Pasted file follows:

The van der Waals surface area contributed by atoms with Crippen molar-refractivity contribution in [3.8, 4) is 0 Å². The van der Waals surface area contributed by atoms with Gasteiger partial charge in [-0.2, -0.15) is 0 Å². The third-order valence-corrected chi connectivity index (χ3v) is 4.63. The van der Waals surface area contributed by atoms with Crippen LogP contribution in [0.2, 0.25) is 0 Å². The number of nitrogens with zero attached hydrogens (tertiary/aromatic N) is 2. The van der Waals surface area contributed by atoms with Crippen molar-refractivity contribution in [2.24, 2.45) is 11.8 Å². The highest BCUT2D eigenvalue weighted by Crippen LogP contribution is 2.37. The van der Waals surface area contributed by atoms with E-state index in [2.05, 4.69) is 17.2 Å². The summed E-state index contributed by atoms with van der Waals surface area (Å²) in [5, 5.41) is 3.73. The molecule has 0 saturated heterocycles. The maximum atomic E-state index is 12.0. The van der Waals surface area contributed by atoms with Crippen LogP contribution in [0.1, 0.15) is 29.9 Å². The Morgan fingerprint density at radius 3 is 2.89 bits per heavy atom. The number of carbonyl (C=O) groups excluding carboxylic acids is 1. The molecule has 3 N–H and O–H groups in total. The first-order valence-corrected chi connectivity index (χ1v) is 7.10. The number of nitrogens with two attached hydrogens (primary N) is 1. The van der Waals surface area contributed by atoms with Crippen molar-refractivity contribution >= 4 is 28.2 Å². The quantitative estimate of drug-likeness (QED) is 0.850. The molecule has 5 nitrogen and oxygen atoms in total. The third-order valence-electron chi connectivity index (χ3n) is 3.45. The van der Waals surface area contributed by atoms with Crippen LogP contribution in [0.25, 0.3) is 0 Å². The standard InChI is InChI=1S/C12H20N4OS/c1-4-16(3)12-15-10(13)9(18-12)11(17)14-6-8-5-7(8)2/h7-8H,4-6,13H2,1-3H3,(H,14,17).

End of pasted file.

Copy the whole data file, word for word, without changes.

The van der Waals surface area contributed by atoms with Crippen molar-refractivity contribution in [3.8, 4) is 0 Å². The van der Waals surface area contributed by atoms with Gasteiger partial charge in [-0.2, -0.15) is 0 Å². The third-order valence-corrected chi connectivity index (χ3v) is 4.63. The van der Waals surface area contributed by atoms with Crippen LogP contribution in [0.2, 0.25) is 0 Å². The number of nitrogens with zero attached hydrogens (tertiary/aromatic N) is 2. The van der Waals surface area contributed by atoms with Crippen molar-refractivity contribution in [2.24, 2.45) is 11.8 Å². The highest BCUT2D eigenvalue weighted by Crippen LogP contribution is 2.37. The van der Waals surface area contributed by atoms with E-state index in [2.05, 4.69) is 17.2 Å². The summed E-state index contributed by atoms with van der Waals surface area (Å²) in [5, 5.41) is 3.73. The molecule has 0 saturated heterocycles. The maximum atomic E-state index is 12.0. The van der Waals surface area contributed by atoms with Crippen LogP contribution in [0.1, 0.15) is 29.9 Å². The Morgan fingerprint density at radius 3 is 2.89 bits per heavy atom. The number of carbonyl (C=O) groups excluding carboxylic acids is 1. The molecule has 3 N–H and O–H groups in total. The first-order valence-corrected chi connectivity index (χ1v) is 7.10. The number of nitrogens with two attached hydrogens (primary N) is 1. The van der Waals surface area contributed by atoms with Crippen molar-refractivity contribution >= 4 is 28.2 Å². The quantitative estimate of drug-likeness (QED) is 0.850. The molecule has 5 nitrogen and oxygen atoms in total. The third-order valence-electron chi connectivity index (χ3n) is 3.45. The van der Waals surface area contributed by atoms with Crippen LogP contribution in [0.25, 0.3) is 0 Å². The standard InChI is InChI=1S/C12H20N4OS/c1-4-16(3)12-15-10(13)9(18-12)11(17)14-6-8-5-7(8)2/h7-8H,4-6,13H2,1-3H3,(H,14,17).